Jay Leno and David Letterman are in the twilight of their days as late-night TV kings, and it’s not clear that any late-night comic will wield that kind of broad influence again.

Late-night ratings sank over the past three months, despite the attention and extraordinary television created over the winter by the drama of Leno taking back “The Tonight Show” from Conan O’Brien.

“Late-night talk shows have been around since the 1950s, and you wonder if they are getting passe with the viewing public,” said Brad Adgate, an analyst with Horizon Media.

Competition is a factor. Johnny Carson in his prime never had to worry about a Jon Stewart or George Lopez. Or video games and the Internet. Or, for that matter, his own network. At 11:35 p.m., more people now watch programs saved on their digital video recorders than either Leno and Letterman, the Nielsen Co. said.

Back at NBC, Leno averaged 4 million viewers a night during April, May and June. That’s a full 1 million viewers lost to NBC compared to the same three months in 2009. Letterman wasn’t necessarily the beneficiary, since his audience of 3.3 million people was off 7 percent from 2009.

An hour later, NBC’s Jimmy Fallon and CBS’ Craig Ferguson are both down, with Fallon’s nightly audience of 2 million last year slipping to 1.64 million. Comedy Central’s Stewart and Stephen Colbert are essentially drawing the same numbers as last year.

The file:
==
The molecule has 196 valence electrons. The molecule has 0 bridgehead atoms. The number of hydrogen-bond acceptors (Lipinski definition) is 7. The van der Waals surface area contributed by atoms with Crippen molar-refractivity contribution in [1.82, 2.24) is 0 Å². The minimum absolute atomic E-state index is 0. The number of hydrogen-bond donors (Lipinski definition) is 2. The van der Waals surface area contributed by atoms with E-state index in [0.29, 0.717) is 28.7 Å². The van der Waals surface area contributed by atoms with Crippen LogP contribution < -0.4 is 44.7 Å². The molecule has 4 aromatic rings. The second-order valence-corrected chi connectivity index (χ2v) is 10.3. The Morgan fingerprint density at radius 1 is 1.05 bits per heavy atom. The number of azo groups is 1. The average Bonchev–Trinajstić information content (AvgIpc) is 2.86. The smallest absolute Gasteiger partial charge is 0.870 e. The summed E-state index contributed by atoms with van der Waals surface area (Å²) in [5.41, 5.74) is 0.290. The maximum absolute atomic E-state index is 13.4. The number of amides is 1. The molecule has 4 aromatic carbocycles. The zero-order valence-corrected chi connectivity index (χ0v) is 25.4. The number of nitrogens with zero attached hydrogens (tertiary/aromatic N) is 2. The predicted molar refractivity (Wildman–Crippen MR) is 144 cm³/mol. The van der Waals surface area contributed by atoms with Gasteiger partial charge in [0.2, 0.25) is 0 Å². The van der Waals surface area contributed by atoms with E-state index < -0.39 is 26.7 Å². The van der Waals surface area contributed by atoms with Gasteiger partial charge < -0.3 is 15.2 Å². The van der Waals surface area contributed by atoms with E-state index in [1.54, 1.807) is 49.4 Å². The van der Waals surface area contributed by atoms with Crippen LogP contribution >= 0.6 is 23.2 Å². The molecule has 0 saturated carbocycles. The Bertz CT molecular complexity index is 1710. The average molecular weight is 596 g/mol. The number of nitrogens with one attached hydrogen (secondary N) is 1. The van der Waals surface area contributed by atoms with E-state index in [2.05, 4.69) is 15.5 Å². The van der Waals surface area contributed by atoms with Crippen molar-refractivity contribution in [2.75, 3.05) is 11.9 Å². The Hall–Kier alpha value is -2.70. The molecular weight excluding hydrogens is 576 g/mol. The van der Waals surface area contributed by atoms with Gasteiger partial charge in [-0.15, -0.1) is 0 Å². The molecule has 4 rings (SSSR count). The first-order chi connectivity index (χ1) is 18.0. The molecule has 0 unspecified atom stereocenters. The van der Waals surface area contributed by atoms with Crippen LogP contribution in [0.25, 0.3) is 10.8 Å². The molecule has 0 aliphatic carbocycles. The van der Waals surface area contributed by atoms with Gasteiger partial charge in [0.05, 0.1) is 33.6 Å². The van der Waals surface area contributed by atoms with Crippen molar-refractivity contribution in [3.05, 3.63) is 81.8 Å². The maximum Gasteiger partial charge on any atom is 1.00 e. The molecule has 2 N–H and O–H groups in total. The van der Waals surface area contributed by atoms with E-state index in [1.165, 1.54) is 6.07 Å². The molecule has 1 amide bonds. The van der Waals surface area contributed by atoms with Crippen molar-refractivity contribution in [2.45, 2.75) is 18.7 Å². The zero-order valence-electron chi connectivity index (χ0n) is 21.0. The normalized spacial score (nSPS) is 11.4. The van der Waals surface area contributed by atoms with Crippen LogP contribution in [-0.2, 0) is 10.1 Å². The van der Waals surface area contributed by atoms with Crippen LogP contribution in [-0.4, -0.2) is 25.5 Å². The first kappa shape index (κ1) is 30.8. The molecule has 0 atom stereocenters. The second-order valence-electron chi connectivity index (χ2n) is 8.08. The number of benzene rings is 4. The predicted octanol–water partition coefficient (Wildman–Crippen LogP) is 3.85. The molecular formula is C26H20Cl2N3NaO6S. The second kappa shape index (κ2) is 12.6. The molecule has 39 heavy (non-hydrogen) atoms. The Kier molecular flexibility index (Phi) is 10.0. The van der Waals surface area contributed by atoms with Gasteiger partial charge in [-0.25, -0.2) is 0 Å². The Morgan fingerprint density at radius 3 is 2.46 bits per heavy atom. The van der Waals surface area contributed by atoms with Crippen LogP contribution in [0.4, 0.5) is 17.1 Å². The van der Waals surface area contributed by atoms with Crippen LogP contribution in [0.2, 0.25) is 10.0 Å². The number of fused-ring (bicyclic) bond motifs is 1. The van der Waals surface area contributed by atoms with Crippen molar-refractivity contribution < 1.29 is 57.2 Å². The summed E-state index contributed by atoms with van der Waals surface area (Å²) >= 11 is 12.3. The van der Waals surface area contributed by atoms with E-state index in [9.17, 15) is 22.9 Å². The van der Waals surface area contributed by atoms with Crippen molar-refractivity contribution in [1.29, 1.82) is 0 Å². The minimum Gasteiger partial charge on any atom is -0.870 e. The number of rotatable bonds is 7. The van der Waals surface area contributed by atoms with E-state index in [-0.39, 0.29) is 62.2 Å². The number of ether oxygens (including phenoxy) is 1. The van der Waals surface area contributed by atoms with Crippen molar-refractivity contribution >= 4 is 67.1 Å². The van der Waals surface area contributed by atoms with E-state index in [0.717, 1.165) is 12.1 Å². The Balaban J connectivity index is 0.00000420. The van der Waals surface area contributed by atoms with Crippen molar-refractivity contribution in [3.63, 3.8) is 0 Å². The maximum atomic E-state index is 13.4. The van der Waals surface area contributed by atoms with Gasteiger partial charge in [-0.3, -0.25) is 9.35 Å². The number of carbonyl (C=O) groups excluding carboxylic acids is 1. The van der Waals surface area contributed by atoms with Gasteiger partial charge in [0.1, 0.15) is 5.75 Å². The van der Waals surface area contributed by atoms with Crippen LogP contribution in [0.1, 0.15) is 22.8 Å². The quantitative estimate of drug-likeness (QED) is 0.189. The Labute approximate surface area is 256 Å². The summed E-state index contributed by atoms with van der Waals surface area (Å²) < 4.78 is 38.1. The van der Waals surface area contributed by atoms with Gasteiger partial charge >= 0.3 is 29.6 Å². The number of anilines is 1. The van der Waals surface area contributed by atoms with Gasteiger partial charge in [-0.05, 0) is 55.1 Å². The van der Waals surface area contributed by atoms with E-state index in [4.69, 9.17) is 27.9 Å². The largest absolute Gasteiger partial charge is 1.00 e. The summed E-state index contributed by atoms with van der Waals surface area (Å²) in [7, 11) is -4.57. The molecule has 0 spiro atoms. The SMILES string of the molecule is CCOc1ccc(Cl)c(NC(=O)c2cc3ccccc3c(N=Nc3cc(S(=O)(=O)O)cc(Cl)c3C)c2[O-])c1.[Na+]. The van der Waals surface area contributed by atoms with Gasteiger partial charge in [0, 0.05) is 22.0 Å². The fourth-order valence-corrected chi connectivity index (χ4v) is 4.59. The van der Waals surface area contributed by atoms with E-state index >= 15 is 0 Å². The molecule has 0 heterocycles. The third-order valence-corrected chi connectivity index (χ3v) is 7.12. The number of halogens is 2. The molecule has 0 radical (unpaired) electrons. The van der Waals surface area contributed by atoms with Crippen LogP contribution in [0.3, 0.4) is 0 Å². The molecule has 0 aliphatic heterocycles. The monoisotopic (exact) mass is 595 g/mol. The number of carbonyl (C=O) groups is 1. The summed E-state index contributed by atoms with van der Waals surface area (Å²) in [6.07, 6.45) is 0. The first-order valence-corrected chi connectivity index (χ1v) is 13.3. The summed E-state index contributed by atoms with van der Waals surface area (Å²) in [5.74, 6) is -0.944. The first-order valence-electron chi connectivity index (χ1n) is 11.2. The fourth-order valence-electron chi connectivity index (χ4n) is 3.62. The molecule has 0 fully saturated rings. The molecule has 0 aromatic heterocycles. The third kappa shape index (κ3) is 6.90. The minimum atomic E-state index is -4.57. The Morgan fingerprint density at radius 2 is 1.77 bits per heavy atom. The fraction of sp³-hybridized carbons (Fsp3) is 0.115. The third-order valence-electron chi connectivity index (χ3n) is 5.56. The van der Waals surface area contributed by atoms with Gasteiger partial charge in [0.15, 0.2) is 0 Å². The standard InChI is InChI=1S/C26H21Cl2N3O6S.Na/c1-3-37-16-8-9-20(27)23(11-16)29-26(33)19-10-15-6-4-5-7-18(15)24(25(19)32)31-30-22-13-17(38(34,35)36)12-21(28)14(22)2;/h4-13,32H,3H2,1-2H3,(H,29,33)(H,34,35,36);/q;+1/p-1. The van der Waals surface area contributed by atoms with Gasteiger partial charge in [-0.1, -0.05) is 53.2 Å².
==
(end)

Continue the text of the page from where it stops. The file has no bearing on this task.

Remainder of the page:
TBS may be excited about O’Brien bringing his fans over this fall, but they may want to pause at Lopez’s numbers. Lopez, who has the time slot O’Brien will take over, saw his numbers dip by 20 percent to 820,000 a night.

Bright spots are ABC’s Jimmy Kimmel, who was aggressively promoted by his network this spring, and E! Entertainment’s Chelsea Handler. ABC’s “Nightline” is also up slightly in viewers and consistently beats Letterman.

NBC executives would not speak publicly about the late-night ratings, while privately taking a glass half-full approach to Leno. They note that he’s back to surpassing Letterman after O’Brien had fallen behind his CBS rival, and that he’s done so despite a beating from critics who believed he should not have taken his time slot back from O’Brien.

Late-Night TV Ratings Fading: “Twilight” of an Era?

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